Giovanni Paisiello in lingua Inglese
Giovanni Paisiello was born on May 9th, 1740 in Roccaforzata, a small town near Taranto in the Apulian region of the Kingdom of the Two Sicilies. The son of a veterinarian, he received his first instruction in music at the local Jesuit school, which he attended for eight years. The boy’s musical talent soon attracted the attention of Don Girolamo Carducci, who, in 1754, succeeded in having the youth attend the Conservatorio di S. Onofrio, Naples’ preeminent institution for musical training.
During his first year at the conservatorio the young Paisiello studied under the celebrated Neapolitan composer, Francesco Durante (1684-1755). Focusing mostly on sacred music (psalms, etc.), Paisiello eventually composed a successful comic intermezzo, which led to commissions from the Teatro Marsigli-Rossi di Bologna. In 1764 he wrote the opera Il Ciarlone, then I francesi brillanti, establishing his reputation in Northern Italy as a major composer in the operatic genre known as opera buffa.
Paisiello returned to Naples in 1766. He married Cecilia Pallini, despite having cold feet, in 1768. During this period he composed several operas, most notably Le finte Contesse, L ‘Osteria di Marechiaro and the very successful L ‘Idolo Cinese. His fame continued to grow.
In 1776 Paisiello accepted an invitation by Catherine II of Russia to be her maestro di cappella, replacing his fellow countryman, Tommaso Traetta (1729-1779). He spent the next eight years in St. Petersburg producing acclaimed works, such as Nitteti, I Filosofi Immaginari, La Serva Padrona and Il Barbiere di Siviglia (not to be confused with Gioachino Rossini’s revised version in 1816).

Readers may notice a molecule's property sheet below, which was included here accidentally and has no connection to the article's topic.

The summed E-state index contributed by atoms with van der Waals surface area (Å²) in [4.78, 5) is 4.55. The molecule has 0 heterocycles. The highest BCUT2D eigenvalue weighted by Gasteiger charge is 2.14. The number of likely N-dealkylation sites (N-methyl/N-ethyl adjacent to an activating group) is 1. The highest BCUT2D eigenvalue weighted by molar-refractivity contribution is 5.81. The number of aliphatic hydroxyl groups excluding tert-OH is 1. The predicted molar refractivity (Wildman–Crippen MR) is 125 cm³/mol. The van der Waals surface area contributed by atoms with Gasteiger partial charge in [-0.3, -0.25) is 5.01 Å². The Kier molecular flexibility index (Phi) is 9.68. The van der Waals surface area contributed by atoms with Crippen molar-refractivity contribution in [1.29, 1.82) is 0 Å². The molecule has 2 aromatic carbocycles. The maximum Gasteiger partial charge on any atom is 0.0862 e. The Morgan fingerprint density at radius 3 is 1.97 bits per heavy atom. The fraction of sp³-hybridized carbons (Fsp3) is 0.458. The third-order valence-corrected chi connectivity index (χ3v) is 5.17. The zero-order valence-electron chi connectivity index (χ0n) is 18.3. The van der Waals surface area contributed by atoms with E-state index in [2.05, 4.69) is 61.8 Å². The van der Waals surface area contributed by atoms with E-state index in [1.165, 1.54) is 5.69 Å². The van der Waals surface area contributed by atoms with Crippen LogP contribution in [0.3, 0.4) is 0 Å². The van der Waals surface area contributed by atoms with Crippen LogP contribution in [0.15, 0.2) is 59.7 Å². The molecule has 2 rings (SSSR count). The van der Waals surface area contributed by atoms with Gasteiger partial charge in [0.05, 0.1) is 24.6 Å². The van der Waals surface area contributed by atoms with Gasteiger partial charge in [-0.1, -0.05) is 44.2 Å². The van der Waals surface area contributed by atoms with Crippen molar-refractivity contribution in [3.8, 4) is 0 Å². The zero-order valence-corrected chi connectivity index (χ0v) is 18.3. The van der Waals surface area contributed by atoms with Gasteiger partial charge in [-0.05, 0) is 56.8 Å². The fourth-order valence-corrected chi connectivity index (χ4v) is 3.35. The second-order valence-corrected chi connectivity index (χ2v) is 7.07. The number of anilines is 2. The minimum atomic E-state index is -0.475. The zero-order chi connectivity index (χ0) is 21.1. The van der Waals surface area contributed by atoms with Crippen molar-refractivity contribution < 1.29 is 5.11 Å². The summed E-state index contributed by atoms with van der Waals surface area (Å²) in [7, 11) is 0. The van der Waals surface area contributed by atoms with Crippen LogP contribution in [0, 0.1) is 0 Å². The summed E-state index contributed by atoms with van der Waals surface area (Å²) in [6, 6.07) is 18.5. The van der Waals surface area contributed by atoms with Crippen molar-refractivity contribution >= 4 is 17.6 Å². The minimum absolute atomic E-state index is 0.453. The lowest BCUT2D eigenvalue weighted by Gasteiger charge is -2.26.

Deeply impressed with his work, King Ferdinando IV of Naples offered Paisiello the Kingdom’s highest musical office, the prestigious Compositore della musics de’ drammi. In 1784 he left Russia for Naples, stopping briefly in Vienna.
Paisiello’s summer in the Austro-Hungarian Empire was a resounding success. Commissioned by Emperor Joseph II, he wrote a number of concert symphonies and Il Re Teodoro in Venezia. This opera’s influence on Mozart’s Le nozze di Figaro and Don Giovanni is unmistakable.
When he finally returned to Naples, King Ferdinando IV made Paisiello his official court composer. Here he produced masterpieces such as Nina, ossia la pazza per amore and La Molinara, who’s popular aria “Nel cor più non mi sento” inspired many composers, including Beethoven. In 1787 he composed “Inno del regno delle Due Sicilie” or “The Hymn of the Two Sicilies,” which became the nation’s national anthem.
When Napoleon Bonaparte’s forces invaded the Kingdom of the Two Sicilies in 1798 Paisiello did not retreat to Sicily with the Bourbon court. He “reluctantly” accepted the new position of maestro di cappella nazionale to the ill-fated Parthenopean Republic. However, after Cardinal Fabrizio Ruffo’s Sanfedesti Crusade, and a general amnesty granted to Republican sympathizers by the Bourbons, Paisiello was readmitted into the Neapolitan court.
An avid admirer of Paisiello’s music, Napoleon requested his services in Paris. Granted leave by Ferdinando IV, Paisiello served as the little corporal’s maître de chapelle. The Neapolitan also composed music for Napoleon’s Imperial coronation at Notre Dame. It was during this time that he wrote the opera Proserpine, which was poorly received. In 1804 Paisiello returned to Naples.
The French conquered Naples again in 1806, driving the Bourbons to Sicily once more. Joseph, Napoleon’s brother, was crowned King and Paisiello became his maestro di cappella. In 1808 Joachim Murat, Napoleon’s brother-in-law, succeeded Joseph (who became King of Spain) and followed suit by appointing Paisiello as his court composer as well.
After Napoleon’s downfall in 1815, the Bourbons were restored to power. Ferdinando IV granted a second amnesty and Paisiello continued to serve the Neapolitan court until his death on June 5th, 1816.
Giovanni Paisiello was without a doubt one of the most popular and courted composers of the era. He worked for some of Europe’s greatest patrons, including Catherine the Great, Emperor Joseph II, Napoleon and Joseph Bonaparte, Joachim Murat and King Ferdinando IV of Naples. The Neapolitan was influential and prolific, writing over eighty operas. He also composed a number of cantatas, concertos, oratorios and sonatas, both sacred and secular, of the highest quality. Paisiello was truly a Titan of the South.
By Giovanni di Napoli